It's Blade's...vampire double?  

Okay, Wolfman, what the suck?   

Werewolf by Night 40
"Souls in Darkness"
Story by Doug Moench
Art by Don Perlin
Colors by Jan Cohen
Letters by Debra James
Cover by Tom Palmer

Brother Voodoo sends brother Daniel's soul into a smug Dr. Glitternight, but the bald baddie taints it with evil and sends it back into BV, as a monstrous melee ensues with Werewolf and friends against Glitternight's ghoulish goons. BV erects a wall of flame to separate Glitternight from Topaz, but too late to stop the capture of Topaz and Coker. The false zuvembies are defeated, Brother Voodoo somehow manages to exorcise the evil from his brother's spirit, then he and Jack head into the pit of monsters, with Jack turning back into Werewolf and the two enveloped with green vapor. Suddenly, The Three Who Are All appear, replaying a battle they had with Glitternight on a plane of alternate reality, where they defeated him and he was flung to Earth, with the only way to defeat him involving death. Lt. Northrup shows up to Devil's Grotto and is snatched by one of the pit monsters. BV and Jack-Wolf come upon a strange black egg, which traps Jack and Daniel inside. As they explore, they see zuvembies being created and light-demons stalking them, so Jack changes into Werewolf by himself (courtesy of some advice from TTWAA). The Glitternight shows up, unleashing a demonic Topaz on our heroes! -Joe Tura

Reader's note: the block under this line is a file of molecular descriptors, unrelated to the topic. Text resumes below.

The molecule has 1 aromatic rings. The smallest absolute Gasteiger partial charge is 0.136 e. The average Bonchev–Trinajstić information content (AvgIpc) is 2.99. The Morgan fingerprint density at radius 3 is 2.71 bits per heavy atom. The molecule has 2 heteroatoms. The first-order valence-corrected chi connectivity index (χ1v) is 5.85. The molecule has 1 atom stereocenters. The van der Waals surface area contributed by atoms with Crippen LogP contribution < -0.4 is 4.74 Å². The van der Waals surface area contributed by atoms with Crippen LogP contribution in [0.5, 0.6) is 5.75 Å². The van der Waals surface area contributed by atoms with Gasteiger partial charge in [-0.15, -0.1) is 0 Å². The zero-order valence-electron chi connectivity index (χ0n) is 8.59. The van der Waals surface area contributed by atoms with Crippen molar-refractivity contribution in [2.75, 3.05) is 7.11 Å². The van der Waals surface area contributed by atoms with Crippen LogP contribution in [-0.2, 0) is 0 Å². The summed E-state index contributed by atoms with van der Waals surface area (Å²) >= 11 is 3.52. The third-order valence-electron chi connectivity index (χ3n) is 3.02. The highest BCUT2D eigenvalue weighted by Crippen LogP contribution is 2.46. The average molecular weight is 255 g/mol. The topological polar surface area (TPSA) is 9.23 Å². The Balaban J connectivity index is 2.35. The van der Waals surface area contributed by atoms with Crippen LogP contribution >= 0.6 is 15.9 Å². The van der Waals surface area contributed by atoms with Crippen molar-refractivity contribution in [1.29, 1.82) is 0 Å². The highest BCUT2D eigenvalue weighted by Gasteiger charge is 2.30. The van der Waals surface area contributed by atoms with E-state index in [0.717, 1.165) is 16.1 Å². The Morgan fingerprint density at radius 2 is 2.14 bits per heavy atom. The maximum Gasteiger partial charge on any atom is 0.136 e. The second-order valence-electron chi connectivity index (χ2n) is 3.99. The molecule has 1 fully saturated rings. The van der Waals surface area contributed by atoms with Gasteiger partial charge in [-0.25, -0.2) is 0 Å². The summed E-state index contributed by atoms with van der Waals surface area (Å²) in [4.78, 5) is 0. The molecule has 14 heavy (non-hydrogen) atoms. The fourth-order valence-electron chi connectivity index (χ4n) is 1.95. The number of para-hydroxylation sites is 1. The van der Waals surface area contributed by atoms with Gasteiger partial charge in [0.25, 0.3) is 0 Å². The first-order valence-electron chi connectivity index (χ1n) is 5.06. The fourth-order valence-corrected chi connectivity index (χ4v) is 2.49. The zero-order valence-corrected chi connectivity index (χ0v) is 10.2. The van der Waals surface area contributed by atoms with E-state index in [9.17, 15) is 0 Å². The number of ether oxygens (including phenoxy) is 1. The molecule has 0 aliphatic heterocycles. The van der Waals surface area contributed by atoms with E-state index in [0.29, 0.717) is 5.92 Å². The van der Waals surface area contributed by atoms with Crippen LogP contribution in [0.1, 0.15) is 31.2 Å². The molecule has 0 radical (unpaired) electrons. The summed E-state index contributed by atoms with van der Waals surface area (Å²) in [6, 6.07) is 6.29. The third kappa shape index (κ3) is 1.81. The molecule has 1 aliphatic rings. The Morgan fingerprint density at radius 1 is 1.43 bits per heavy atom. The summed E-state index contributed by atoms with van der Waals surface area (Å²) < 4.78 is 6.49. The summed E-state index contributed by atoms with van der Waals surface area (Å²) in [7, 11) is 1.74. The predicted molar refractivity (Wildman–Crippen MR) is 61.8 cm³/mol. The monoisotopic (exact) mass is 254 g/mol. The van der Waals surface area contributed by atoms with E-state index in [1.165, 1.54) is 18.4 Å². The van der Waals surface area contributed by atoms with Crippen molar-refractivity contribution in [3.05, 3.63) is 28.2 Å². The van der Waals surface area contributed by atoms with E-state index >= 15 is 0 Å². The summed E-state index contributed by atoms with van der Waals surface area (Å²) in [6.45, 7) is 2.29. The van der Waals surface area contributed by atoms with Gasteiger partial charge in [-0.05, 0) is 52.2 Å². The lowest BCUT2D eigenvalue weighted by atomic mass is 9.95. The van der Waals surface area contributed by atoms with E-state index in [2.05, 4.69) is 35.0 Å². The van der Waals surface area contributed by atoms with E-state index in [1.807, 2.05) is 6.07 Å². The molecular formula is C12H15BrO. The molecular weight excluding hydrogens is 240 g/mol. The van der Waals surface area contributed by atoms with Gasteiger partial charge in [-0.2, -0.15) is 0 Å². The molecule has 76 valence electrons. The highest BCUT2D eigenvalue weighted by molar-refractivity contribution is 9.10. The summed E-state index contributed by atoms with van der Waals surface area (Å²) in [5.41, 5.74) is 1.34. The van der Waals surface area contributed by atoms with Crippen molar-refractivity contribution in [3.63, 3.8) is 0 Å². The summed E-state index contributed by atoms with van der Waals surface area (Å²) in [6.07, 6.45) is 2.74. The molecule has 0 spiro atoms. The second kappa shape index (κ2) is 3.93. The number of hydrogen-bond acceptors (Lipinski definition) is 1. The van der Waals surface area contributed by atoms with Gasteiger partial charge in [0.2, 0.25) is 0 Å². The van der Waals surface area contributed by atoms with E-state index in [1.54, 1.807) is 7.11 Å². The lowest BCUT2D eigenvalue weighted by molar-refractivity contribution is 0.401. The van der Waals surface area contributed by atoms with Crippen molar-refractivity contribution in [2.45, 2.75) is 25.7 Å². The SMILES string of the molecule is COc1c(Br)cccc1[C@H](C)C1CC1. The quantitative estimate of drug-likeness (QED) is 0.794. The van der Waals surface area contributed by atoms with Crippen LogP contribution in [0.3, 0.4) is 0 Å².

Joe: And we're back to issues that are so strange that we can't really summarize them correctly. Seriously, this one is loopy from start to finish, starting with that stupid Glitternight coming back. But we do learn he's some kind of powerful entity that battled The Three Who Are All and lost, sending him to wreak his hairless havoc on our precious Earth. Great. And now he's turned Topaz into a "wicked harpy straight from his corrupt soul" which is never good! Can Jack and spirit Daniel survive? Well, we're promised next issue will include "The final phase of the Werewolf's big change—and the first chapter of the new, revitalized Werewolf By Night series-in the sizzling shocker called: AND DEATH SHALL BE THE CHANGE!" That settles that!

Meantime, besides being a kook-fest, this issue is the usual caption-heavy Moench script paired with odd Perlin art that could only suit this title. This series has certainly come a long way, which doesn't mean it started from bad and got good, just that it's been a loooooong journey to get to issue #40. The color-by-numbers demons, which Jack-Wolf hilariously calls "you pack of ugly bizarros", look alternately like walruses, apes, and sasquatches, and really don't appear threatening. But don't tell poor Lt. Northrup! Let's see if next issue lives up to the self-imposed hype. As long as Glitternight is gone, that is.